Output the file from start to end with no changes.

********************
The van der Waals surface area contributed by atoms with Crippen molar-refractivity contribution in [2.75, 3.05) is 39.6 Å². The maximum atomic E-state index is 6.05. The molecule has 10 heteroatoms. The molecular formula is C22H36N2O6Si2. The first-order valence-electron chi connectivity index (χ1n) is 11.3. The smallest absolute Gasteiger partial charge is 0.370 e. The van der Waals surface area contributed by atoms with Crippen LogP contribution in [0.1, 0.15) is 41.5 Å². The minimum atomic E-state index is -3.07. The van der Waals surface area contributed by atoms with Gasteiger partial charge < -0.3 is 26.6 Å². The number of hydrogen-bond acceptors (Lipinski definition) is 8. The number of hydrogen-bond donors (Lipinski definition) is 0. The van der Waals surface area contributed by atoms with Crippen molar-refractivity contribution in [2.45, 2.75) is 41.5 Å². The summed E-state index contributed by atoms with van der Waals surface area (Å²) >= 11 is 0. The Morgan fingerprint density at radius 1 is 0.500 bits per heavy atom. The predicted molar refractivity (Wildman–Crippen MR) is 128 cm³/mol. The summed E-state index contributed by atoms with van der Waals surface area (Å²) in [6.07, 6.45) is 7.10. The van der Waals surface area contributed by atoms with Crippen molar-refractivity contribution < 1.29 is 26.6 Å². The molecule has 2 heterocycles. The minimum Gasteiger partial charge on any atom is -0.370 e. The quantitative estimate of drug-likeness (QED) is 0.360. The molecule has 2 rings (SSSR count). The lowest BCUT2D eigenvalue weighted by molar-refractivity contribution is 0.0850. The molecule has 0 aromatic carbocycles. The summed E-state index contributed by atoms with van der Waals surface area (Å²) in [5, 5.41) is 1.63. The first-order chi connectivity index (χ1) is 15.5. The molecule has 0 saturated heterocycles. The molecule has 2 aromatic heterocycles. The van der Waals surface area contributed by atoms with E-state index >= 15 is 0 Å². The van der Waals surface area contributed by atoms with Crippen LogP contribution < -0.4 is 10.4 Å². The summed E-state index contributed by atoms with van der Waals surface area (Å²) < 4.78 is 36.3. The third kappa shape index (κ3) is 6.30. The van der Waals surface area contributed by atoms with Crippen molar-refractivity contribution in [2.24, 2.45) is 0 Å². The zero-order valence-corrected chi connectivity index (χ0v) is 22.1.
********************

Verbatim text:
The van der Waals surface area contributed by atoms with Crippen molar-refractivity contribution in [2.75, 3.05) is 39.6 Å². The maximum atomic E-state index is 6.05. The molecule has 10 heteroatoms. The molecular formula is C22H36N2O6Si2. The first-order valence-electron chi connectivity index (χ1n) is 11.3. The smallest absolute Gasteiger partial charge is 0.370 e. The van der Waals surface area contributed by atoms with Crippen LogP contribution in [0.1, 0.15) is 41.5 Å². The minimum atomic E-state index is -3.07. The van der Waals surface area contributed by atoms with Gasteiger partial charge < -0.3 is 26.6 Å². The number of hydrogen-bond acceptors (Lipinski definition) is 8. The number of hydrogen-bond donors (Lipinski definition) is 0. The van der Waals surface area contributed by atoms with Crippen molar-refractivity contribution in [2.45, 2.75) is 41.5 Å². The summed E-state index contributed by atoms with van der Waals surface area (Å²) >= 11 is 0. The Morgan fingerprint density at radius 1 is 0.500 bits per heavy atom. The predicted molar refractivity (Wildman–Crippen MR) is 128 cm³/mol. The summed E-state index contributed by atoms with van der Waals surface area (Å²) in [6.07, 6.45) is 7.10. The van der Waals surface area contributed by atoms with Crippen molar-refractivity contribution < 1.29 is 26.6 Å². The molecule has 2 heterocycles. The minimum Gasteiger partial charge on any atom is -0.370 e. The quantitative estimate of drug-likeness (QED) is 0.360. The molecule has 2 rings (SSSR count). The lowest BCUT2D eigenvalue weighted by molar-refractivity contribution is 0.0850. The molecule has 0 aromatic carbocycles. The summed E-state index contributed by atoms with van der Waals surface area (Å²) in [5, 5.41) is 1.63. The first-order chi connectivity index (χ1) is 15.5. The molecule has 0 saturated heterocycles. The molecule has 2 aromatic heterocycles. The van der Waals surface area contributed by atoms with E-state index >= 15 is 0 Å². The van der Waals surface area contributed by atoms with Crippen LogP contribution < -0.4 is 10.4 Å². The summed E-state index contributed by atoms with van der Waals surface area (Å²) < 4.78 is 36.3. The third kappa shape index (κ3) is 6.30. The van der Waals surface area contributed by atoms with Crippen molar-refractivity contribution in [2.24, 2.45) is 0 Å². The zero-order valence-corrected chi connectivity index (χ0v) is 22.1.